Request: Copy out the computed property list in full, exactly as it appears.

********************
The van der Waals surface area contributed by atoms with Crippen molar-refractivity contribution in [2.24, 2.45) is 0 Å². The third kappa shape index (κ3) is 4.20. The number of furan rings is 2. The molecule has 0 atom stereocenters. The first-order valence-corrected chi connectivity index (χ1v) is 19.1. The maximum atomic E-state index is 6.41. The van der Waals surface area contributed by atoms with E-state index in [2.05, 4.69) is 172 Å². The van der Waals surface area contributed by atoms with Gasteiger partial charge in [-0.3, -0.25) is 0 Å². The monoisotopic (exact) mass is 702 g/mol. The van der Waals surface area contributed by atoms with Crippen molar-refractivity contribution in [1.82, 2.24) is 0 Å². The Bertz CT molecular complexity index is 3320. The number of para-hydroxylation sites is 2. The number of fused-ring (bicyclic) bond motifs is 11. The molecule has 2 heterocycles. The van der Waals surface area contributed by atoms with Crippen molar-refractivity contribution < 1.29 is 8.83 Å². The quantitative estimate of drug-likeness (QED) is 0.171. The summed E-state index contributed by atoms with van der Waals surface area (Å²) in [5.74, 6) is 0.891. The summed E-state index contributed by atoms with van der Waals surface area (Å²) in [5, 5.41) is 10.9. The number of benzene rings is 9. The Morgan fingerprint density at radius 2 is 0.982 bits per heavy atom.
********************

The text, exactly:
The van der Waals surface area contributed by atoms with Crippen molar-refractivity contribution in [2.24, 2.45) is 0 Å². The third kappa shape index (κ3) is 4.20. The number of furan rings is 2. The molecule has 0 atom stereocenters. The first-order valence-corrected chi connectivity index (χ1v) is 19.1. The maximum atomic E-state index is 6.41. The van der Waals surface area contributed by atoms with E-state index in [2.05, 4.69) is 172 Å². The van der Waals surface area contributed by atoms with Gasteiger partial charge in [-0.3, -0.25) is 0 Å². The monoisotopic (exact) mass is 702 g/mol. The van der Waals surface area contributed by atoms with Crippen molar-refractivity contribution in [1.82, 2.24) is 0 Å². The Bertz CT molecular complexity index is 3320. The number of para-hydroxylation sites is 2. The number of fused-ring (bicyclic) bond motifs is 11. The molecule has 2 heterocycles. The van der Waals surface area contributed by atoms with Crippen molar-refractivity contribution < 1.29 is 8.83 Å². The quantitative estimate of drug-likeness (QED) is 0.171. The summed E-state index contributed by atoms with van der Waals surface area (Å²) in [5.74, 6) is 0.891. The summed E-state index contributed by atoms with van der Waals surface area (Å²) in [5, 5.41) is 10.9. The number of benzene rings is 9. The Morgan fingerprint density at radius 2 is 0.982 bits per heavy atom.